By Zach Collier
Polytype was making huge strides. After the release of their debut album Basic//Complex in 2013, they found themselves at SXSW a year later, playing an official showcase and two high-profile day parties at one of the largest music festivals in the world.  BYU’s Daily Universe even went so far as to credit Polytype as the reason why Provo has diverse musical genres at all.  “I think that might be a bit of an overstatement. I don’t think we were the reason for much of anything,” Polytype’s Mason Porter told Reach Provo with a laugh.
But after the departure of guitarist Scott Haslam and guitarist/synth player Jason Gibby, lead singer Mason Porter and bassist Jared Price were left to figure out what to do with the project. They continued to play shows with Fictionist’s drummer Aaron Anderson filling in on drums and TJ Nokleby of Parlor Hawk taking over guitar duties, but it wasn’t the same. “The sound and feel of the band had changed so much from what it originally was,” says Porter. Eventually, Porter and Price decided to end Polytype and move on.
Porter has been busy since then. He’s worked on some other projects with Price since the split, and he’s also started a new band with Nokleby and Asher Seevinck. Haarlem, as they are now called, has seemingly been inactive since August of 2015. But behind the scenes they’re in the mixing stages of their first batch of songs as a new band. The songs are currently being mixed by Dave Wilton.
“It’s been a long time coming,” says Porter. “We are talking about how and when to release that music. We kind of stopped playing shows to finish that up, but you can expect Haarlem to start playing shows again very soon.” The other bandmates have moved on as well. Jason Gibby finished up his classes and graduated from school, and Scott Haslam has “like 16 kids now,” according to Porter.
Polytype’s end was a peaceful one, albeit premature. From the outside it’s easy to label them a success, but Porter sometimes wonders how meaningful the Polytype experience was for anyone outside of the band. “I don’t know how much of a mark we made, really. I see someone wearing a Polytype shirt every now and again, so I guess we clothed a few people? Honestly, though, I hope Polytype’s music made a positive impact in some people’s lives, even if that was just to help them escape for a bit.”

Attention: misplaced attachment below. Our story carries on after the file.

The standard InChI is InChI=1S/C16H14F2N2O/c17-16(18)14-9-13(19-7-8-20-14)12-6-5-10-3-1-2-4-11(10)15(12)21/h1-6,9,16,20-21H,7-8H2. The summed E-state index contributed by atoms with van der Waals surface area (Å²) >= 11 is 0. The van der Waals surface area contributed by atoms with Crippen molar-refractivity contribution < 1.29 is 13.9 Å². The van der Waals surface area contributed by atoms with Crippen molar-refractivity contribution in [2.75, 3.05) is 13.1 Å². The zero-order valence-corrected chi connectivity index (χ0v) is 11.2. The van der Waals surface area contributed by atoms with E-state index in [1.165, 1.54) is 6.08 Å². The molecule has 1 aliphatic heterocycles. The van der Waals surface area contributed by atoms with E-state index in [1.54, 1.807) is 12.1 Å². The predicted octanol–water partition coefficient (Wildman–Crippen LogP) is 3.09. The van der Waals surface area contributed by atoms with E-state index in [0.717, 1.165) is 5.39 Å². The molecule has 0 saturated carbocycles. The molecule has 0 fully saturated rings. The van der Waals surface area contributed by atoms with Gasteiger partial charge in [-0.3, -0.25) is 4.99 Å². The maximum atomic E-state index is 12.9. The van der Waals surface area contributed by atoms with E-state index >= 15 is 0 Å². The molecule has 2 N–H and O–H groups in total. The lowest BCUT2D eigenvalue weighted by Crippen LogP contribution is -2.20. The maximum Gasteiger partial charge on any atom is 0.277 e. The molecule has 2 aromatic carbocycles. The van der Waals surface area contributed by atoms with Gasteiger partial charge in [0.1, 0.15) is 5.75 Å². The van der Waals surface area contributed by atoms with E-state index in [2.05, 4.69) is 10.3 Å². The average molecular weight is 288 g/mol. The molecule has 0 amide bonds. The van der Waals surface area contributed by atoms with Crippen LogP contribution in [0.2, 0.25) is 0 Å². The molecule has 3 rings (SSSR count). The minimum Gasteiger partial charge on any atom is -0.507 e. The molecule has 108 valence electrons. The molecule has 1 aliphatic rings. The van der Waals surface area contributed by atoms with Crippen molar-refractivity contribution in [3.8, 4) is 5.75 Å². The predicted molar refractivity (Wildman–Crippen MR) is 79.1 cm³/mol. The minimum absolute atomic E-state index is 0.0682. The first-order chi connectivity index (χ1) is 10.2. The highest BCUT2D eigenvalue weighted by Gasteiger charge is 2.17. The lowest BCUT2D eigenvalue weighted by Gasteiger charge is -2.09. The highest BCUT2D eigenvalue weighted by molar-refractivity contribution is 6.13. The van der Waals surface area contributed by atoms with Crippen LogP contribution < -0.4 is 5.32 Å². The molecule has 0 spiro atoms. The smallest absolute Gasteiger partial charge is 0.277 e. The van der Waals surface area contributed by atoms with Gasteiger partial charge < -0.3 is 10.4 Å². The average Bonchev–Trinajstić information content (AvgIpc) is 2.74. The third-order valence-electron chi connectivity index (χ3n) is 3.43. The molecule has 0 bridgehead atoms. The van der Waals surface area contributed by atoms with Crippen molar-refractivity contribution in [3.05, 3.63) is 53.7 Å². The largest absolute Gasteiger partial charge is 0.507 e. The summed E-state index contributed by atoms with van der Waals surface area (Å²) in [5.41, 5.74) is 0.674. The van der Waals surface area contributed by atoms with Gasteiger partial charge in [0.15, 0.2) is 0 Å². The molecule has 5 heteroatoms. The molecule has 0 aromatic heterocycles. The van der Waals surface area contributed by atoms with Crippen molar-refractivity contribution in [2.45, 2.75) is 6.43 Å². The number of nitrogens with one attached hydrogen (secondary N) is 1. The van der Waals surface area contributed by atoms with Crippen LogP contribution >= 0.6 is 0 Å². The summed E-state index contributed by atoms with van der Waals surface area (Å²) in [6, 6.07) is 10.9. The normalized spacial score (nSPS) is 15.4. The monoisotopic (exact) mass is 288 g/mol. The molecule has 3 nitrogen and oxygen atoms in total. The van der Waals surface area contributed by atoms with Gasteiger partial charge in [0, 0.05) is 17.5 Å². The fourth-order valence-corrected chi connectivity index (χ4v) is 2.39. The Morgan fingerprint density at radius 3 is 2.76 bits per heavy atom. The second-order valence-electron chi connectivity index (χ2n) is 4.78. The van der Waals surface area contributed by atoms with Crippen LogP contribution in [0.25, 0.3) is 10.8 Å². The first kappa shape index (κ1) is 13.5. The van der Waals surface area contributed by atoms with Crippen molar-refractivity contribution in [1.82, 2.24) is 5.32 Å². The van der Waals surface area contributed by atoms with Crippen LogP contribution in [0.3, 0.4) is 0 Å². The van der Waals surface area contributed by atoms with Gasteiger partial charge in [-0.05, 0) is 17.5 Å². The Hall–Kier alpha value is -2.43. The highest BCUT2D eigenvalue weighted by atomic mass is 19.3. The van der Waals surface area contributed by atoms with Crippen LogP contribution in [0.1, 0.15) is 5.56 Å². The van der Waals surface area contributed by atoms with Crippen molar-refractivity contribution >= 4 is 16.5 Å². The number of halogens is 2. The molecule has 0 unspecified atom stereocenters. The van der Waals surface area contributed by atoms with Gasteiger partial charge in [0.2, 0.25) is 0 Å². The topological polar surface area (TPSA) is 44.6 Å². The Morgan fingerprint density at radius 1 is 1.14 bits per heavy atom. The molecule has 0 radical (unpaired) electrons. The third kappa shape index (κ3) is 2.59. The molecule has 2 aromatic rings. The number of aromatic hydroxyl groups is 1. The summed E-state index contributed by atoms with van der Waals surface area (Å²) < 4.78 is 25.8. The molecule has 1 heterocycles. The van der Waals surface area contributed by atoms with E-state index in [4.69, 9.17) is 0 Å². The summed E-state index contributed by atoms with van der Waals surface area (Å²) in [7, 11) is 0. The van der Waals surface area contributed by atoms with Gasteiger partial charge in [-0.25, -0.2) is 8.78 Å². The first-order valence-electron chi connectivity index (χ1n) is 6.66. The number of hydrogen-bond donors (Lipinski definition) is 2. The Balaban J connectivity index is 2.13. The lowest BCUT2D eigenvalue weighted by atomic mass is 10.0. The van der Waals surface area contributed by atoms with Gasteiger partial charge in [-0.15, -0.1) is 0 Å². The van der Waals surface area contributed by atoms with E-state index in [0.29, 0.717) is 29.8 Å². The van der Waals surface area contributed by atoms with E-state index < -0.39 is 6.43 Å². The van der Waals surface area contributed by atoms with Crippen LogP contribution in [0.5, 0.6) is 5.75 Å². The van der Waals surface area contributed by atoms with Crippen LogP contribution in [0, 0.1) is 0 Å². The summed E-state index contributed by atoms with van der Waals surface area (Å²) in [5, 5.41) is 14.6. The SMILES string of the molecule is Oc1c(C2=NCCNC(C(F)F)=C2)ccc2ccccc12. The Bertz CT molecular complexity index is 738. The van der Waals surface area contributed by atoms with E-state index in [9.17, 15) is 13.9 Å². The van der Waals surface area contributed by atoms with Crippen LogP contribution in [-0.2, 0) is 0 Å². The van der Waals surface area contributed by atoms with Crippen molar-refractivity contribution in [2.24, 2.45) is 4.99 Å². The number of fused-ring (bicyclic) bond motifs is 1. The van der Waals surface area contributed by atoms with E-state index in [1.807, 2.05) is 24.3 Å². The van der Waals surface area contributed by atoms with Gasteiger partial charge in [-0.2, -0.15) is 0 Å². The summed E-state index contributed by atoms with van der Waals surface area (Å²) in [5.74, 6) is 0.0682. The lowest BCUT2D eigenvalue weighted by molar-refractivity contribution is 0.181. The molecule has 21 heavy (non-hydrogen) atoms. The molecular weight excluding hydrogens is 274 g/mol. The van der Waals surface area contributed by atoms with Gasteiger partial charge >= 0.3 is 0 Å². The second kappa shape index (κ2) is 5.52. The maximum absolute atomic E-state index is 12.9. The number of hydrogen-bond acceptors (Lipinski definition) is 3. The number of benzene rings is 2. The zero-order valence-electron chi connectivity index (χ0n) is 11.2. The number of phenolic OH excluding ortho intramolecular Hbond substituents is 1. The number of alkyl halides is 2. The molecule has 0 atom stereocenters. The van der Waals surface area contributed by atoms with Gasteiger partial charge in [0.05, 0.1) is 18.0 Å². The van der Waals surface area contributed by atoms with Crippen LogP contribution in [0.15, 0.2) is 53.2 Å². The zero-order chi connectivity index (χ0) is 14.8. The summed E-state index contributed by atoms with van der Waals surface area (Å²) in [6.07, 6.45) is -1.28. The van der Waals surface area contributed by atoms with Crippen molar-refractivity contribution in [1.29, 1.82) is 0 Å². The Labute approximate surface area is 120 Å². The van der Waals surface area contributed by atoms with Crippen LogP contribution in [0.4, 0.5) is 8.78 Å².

The truth however, is that people definitely noticed Polytype. That’s why tonight Polytype is reuniting once more for a one-off performance at Velour Live Music Gallery as part of its 10th anniversary celebration. “We never had any intentions of playing another show until Corey [Corey Fox, owner of Velour] invited us to be a part of the 10-year anniversary show,” says Porter. “To be able to play with The Moth & The Flame and Sego is a great way to go out, in my book.”
Concerning Velour’s influence on his music career, Porter said, “Velour has been a part of my life since it opened. Corey reached out to me when I was a 15-year old kid who barely knew how to play guitar – I’m still not good. He gave me a CD by this band Palomino (true Provo music fans know what I’m screaming) and it changed my life. I didn’t realize local music could be so great. Since then I have played on Velour’s stage more times than I can count. It’s such a huge part of who I am and I’m really honored to be a part of the celebrations. I can’t wait for the next 10 years […] I hope to see more artists making the jump to national audiences and being proud to rep Provo on a grander stage. You’ve gotta stay loyal to your soil.”
All three of the bands performing tonight are Rooftop Concert Series alumni, and all three incorporate elements of electronic music. Sego sits a little more on the rhythmic, dance-y side, whereas The Moth & The Flame relies more on ambience, space, and harmony. Polytype lies somewhere in the middle of the two. Polytype fans will enjoy the interlude pieces the band has added between their songs as well as some of the interesting ways the band has gone about replicating some of their older sounds. “We sold lots of the gear we used to use, so recreating some of the sounds is going to be different, for sure,” says Porter.
When asked what else people can expect from Polytype tonight, Porter joked, “You can expect to see a fatter version of Polytype. If you took our total weight from 2013 and compared it to 2016, you’d probably think we added a fifth member.”
Come see Polytype, The Moth & The Flame, and Sego tonight, January 22, at Velour Live Music Gallery. Doors open at 8PM. Tickets are $10 at the door (cash only). You can also purchase tickets online at 24tix.com. According to 24tix.com, this is currently the #1 best selling show in the Utah region. So act fast.